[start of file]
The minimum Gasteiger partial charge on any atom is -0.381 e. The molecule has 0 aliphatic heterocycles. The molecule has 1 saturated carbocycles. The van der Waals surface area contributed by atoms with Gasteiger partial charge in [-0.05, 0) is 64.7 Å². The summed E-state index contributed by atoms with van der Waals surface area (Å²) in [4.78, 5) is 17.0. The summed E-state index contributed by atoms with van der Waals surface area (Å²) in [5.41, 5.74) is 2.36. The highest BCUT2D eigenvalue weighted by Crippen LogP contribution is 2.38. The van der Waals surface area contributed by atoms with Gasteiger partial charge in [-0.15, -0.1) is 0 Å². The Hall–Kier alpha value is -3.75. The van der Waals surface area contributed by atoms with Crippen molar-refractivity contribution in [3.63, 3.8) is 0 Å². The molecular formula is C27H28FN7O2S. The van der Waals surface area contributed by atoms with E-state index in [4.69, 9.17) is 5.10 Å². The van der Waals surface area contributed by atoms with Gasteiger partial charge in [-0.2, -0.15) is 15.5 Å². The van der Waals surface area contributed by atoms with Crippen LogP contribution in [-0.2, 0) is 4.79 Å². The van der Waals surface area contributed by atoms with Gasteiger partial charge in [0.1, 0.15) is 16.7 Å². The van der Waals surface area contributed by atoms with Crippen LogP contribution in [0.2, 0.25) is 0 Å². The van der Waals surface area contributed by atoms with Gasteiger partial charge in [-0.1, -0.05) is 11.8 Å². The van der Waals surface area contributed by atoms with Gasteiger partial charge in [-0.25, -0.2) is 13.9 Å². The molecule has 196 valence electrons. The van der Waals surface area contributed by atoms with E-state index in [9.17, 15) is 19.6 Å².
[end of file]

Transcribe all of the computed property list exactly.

The minimum Gasteiger partial charge on any atom is -0.381 e. The molecule has 0 aliphatic heterocycles. The molecule has 1 saturated carbocycles. The van der Waals surface area contributed by atoms with Gasteiger partial charge in [-0.05, 0) is 64.7 Å². The summed E-state index contributed by atoms with van der Waals surface area (Å²) in [4.78, 5) is 17.0. The summed E-state index contributed by atoms with van der Waals surface area (Å²) in [5.41, 5.74) is 2.36. The highest BCUT2D eigenvalue weighted by Crippen LogP contribution is 2.38. The van der Waals surface area contributed by atoms with Gasteiger partial charge in [-0.15, -0.1) is 0 Å². The Hall–Kier alpha value is -3.75. The van der Waals surface area contributed by atoms with Crippen molar-refractivity contribution in [3.63, 3.8) is 0 Å². The molecular formula is C27H28FN7O2S. The van der Waals surface area contributed by atoms with E-state index in [4.69, 9.17) is 5.10 Å². The van der Waals surface area contributed by atoms with Gasteiger partial charge in [-0.2, -0.15) is 15.5 Å². The van der Waals surface area contributed by atoms with Crippen LogP contribution in [-0.2, 0) is 4.79 Å². The van der Waals surface area contributed by atoms with Gasteiger partial charge in [0.1, 0.15) is 16.7 Å². The van der Waals surface area contributed by atoms with Crippen LogP contribution in [0.2, 0.25) is 0 Å². The van der Waals surface area contributed by atoms with Gasteiger partial charge in [-0.1, -0.05) is 11.8 Å². The van der Waals surface area contributed by atoms with Gasteiger partial charge in [-0.25, -0.2) is 13.9 Å². The molecule has 196 valence electrons. The van der Waals surface area contributed by atoms with E-state index in [9.17, 15) is 19.6 Å².